LOS ANGELES – Work wanted: 71-year-old actor recently acquitted of killing his wife seeks job in entertainment industry.
Moments after his trial ended, Robert Blake (search) was making a pitch to Hollywood.
"I'm broke. I need a job," he told reporters Wednesday after the verdict.
Industry types said Thursday the legal battle could revitalize the career of the tough-guy actor best known for starring in the 1970s detective drama "Baretta" (search) with a cockatoo named Fred.
"There could be a book. There could be a made-for-TV movie, but I don't think it would be the one that he'd want," said Mike Sitrick, a Los Angeles publicist whose firm specializes in crisis management. "I think he could, down the road, get some roles."
Blake will need money. He said he spent $10 million defending himself in the criminal case. He faces added costs in the upcoming wrongful-death lawsuit filed by the family of his wife, Bonny Lee Bakley. The civil trial is set for July 7.
Pop psychologist Joyce Brothers called Blake a likable guy who should have no trouble getting work after being embraced by America.
"They will not only accept him back but accept him back in spades," she said. "We are a nation that loves comebacks. We have `Rocky' and `Rocky 2' and `Rocky 3.'" She predicted TV producers "will be fighting for him to be a guest star on an existing TV show or even build something around him."
Brothers said she believes many people sympathize with Blake for wanting to protect the young daughter he had with Bakley. Bakley made a living scamming men out of money with nude pictures of herself and promises of sex.
"He wanted her to grow up in innocence," Brothers said. "Who doesn't want that?"
After nearly nine days of deliberations, the jury acquitted Blake of murder and one count of trying to get someone to kill Bakley, but deadlocked on a second solicitation charge. The judge then dismissed that charge.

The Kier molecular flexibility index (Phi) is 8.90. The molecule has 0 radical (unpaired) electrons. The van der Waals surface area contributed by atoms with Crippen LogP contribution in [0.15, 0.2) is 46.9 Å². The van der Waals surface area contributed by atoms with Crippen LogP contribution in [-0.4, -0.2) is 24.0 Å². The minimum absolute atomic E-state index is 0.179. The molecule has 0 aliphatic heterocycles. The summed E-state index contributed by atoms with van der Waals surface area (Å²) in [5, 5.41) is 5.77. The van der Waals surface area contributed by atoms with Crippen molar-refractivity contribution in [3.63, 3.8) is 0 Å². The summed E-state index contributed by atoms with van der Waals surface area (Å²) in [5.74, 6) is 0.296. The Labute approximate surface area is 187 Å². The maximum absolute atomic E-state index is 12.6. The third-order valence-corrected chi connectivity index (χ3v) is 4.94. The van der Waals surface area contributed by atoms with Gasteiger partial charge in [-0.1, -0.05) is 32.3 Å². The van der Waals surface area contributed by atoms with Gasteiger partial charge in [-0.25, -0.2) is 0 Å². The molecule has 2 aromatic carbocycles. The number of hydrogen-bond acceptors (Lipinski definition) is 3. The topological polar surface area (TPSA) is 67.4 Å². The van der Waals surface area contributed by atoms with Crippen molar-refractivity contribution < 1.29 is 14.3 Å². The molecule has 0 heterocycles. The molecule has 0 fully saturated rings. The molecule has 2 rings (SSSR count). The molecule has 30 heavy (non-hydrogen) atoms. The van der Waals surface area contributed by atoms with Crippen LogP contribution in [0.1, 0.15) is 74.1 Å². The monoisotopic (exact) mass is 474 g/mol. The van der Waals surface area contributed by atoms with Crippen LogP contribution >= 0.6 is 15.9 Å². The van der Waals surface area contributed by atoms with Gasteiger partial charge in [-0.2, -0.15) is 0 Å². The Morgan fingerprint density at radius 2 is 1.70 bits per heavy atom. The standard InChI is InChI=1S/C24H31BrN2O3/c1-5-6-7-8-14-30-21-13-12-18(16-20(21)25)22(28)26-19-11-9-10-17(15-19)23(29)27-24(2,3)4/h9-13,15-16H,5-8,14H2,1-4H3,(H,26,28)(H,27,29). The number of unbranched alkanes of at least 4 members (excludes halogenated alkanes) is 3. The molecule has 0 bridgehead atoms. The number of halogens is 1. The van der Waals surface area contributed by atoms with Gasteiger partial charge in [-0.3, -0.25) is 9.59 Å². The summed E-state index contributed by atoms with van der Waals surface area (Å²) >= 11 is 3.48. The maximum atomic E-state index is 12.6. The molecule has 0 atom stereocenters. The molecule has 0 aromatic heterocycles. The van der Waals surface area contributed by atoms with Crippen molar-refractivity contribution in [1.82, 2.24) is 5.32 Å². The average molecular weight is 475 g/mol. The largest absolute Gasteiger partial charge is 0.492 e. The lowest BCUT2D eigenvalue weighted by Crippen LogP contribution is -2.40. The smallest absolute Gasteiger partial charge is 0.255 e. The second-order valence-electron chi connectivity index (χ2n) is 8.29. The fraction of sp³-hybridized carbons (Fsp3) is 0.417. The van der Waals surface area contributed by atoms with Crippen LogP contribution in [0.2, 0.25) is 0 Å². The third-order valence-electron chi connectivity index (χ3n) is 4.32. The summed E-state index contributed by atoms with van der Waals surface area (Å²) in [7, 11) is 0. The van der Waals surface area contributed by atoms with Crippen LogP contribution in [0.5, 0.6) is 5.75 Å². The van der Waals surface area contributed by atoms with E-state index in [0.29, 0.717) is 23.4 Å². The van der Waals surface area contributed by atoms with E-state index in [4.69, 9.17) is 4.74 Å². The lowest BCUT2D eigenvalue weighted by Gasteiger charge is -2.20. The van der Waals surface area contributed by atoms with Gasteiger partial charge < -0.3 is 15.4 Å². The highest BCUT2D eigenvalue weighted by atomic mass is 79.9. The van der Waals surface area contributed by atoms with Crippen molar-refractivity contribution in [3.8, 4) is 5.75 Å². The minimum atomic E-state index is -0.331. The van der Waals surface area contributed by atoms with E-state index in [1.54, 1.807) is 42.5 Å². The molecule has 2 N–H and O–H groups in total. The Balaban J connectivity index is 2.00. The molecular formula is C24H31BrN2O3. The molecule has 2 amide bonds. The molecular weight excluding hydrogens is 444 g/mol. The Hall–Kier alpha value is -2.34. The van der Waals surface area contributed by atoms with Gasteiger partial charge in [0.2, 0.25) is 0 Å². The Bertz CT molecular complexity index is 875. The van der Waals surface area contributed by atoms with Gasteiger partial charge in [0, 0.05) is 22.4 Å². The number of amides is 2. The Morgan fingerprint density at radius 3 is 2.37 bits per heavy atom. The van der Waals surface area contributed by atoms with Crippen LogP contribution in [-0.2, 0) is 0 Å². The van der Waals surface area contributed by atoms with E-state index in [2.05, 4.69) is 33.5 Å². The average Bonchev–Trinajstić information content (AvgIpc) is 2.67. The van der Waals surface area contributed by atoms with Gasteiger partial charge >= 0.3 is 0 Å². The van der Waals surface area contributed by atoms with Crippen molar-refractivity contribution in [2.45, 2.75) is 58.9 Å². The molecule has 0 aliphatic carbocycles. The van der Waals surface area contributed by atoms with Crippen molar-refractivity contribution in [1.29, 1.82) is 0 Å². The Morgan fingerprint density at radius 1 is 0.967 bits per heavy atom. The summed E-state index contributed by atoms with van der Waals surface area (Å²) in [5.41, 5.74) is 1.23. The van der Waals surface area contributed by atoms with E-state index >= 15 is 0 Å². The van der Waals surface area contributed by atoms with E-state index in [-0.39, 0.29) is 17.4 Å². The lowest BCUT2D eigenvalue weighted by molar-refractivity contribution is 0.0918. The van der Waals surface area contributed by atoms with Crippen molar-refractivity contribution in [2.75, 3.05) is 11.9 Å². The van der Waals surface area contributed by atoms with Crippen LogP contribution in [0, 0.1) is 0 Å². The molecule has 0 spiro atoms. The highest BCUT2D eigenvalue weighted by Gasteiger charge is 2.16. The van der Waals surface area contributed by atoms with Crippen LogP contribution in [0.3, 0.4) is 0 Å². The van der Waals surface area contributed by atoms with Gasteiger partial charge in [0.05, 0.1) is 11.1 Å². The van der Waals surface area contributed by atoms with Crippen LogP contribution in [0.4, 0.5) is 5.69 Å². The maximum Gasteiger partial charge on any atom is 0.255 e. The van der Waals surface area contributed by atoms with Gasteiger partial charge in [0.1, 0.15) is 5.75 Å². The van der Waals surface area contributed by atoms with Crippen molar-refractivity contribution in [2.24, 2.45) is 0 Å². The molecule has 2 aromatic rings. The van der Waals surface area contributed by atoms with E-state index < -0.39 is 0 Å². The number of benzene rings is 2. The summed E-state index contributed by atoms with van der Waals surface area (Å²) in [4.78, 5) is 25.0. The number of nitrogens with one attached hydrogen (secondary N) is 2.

Sitrick said that because of Bakley's past and the uncertainty about who killed her, the public is not likely to see Blake as another O.J. Simpson — that is, someone who got away with murder. The former football star was acquitted in the 1994 killings his ex-wife and her friend, but was found liable in a civil trial and ordered to pay $33.5 million.
"I think the defense did a pretty good job of painting Blake's wife as an unsympathetic character," Sitrick said. "While it shouldn't make a difference, it did. People just didn't feel sorry for her."
Blake had not been in big demand in Hollywood for a decade before the murder. His biggest turn was an Emmy-winning performance as a mild family man turned killer in the 1993 TV docudrama "Judgment Day: The John List Story."
In 1995, he played a racist police captain in the Wesley Snipes-Woody Harrelson bomb "Money Train." In his last film role, he was the grim-reaper-like character known as Mystery Man in David Lynch's 1997 surreal thriller "Lost Highway."
"I can't say he's on our short list," Kevin Reilly, programming chief at NBC, said about the prospect of casting Blake. However, Reilly said he would not be surprised if Blake popped up on something "kooky" on television.
Hollywood has a history of embracing celebrities who have gotten in trouble. Among them: Robert Downey Jr. and Martha Stewart.